The Problematic Future of Gas Pipelines

It was a tough week for the North American fossil fuel industry.

The energy companies cited costs, delays and litigation in announcing the cancellation of the pipeline.

It was a tough week for the North American fossil fuel industry. Over just a few days, the Atlantic Coast natural gas pipeline was canceled by developers, the Dakota Access oil pipeline was shut down by a federal judge and the Trump administration lost its Supreme Court bid to resuscitate the Keystone XL oil pipeline (though the justices did make it easier to build other pipelines).

These three strikes, though potentially reversible, nevertheless illustrate another reason why pipelines are pretty risky investments right now–especially those that carry natural gas. Already, the pandemic-induced drop in demand, its dangerous role in global warming and questions about whether it truly is a competitive transitional fuel have many wondering whether gas is headed the way of coal.

“The alarming rate at which pipelines are leaking planet-warming methane is already catching the eye of regulators,” said John Hoeppner, head of U.S. stewardship and sustainable investments at Legal & General Investment Management America. As the energy transition to renewables accelerates, these issues could continue to raise costs for gas pipeline operators, especially if the industry can’t control emissions, he said.

Still, this is far from the end of natural gas. After all, Warren Buffett is betting on the industry with his $9.7 billion deal for the assets of one pipeline. The fuel remains crucial to the prospect of developing cleaner energy from hydrogen, and is an easy way to quickly replace coal. The dirtiest of fossil fuels, incidentally, faces even tougher viability questions, with about 73% of coal plants predicted to be uncompetitive with renewables by as soon as 2025, according to Carbon Tracker.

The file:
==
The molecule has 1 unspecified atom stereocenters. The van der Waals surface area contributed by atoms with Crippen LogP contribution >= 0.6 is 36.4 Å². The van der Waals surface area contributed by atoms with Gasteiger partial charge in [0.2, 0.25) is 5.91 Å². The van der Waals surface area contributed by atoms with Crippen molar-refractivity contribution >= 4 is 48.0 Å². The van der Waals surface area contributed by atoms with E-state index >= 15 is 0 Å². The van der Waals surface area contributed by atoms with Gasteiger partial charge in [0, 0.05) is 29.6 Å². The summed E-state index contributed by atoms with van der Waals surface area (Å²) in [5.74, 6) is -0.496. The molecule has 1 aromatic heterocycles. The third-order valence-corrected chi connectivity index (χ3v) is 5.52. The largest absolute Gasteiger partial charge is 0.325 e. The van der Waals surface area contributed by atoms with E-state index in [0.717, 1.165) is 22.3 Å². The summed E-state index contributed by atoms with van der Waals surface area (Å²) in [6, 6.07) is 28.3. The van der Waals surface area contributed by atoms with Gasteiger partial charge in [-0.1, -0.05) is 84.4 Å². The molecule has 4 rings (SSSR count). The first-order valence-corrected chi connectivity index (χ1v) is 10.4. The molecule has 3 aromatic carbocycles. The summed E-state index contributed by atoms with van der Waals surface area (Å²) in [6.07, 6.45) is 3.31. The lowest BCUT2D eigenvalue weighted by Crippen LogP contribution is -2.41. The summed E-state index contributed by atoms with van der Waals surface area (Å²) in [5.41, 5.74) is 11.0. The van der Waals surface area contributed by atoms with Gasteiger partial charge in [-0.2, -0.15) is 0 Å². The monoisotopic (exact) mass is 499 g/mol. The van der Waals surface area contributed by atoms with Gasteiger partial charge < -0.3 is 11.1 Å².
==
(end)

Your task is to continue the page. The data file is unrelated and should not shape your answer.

Even if one, some or all of this week’s pipeline defeats are temporary, the losses (and the rising local and environmental opposition behind them) may scare off investors. Building expensive natural gas infrastructure may not make sense when there’s a reasonable chance pipeline operators will face significant public pushback. And making matters worse, the taxpayer subsidies the industry has relied on for years are starting to shrink.

“Tax and fiscal subsidies really shift the investment landscape,” said Bronwen Tucker, a research analyst at nonprofit Oil Change International, which works to track the true price of fossil fuels. The group found that, since the Paris Agreement was signed in 2015, G-20 countries have still been forking over at least $77 billion in public financing annually to the oil, gas and coal industries. That’s more than three times the amount of subsidies those countries offered to clean energy during the same, post-Paris period. Still, the International Energy Agency said last month that fossil fuel subsidies are starting to decline, with recent coronavirus-triggered price drops presenting an opportunity for nations to disengage. Subsidy declines are not necessarily fast enough to stop global warming, but they may be enough to do more damage to an already reeling fossil fuel industry.

For now, however, the pandemic’s overall effect has been to prop up energy companies and their fellow travelers.

“Some countries are putting in good support for renewables and green transitions as government stimulus comes in, but overall we’re still seeing more support for fossil fuels than renewables,” Tucker said. “We know the fossil fuel sector is in decline and is going to have lots of ups and downs before being fully replaced by renewables.”

SOURCE

Emily Chasan writes the Good Business newsletter about climate-conscious investors and the frontiers of sustainability.

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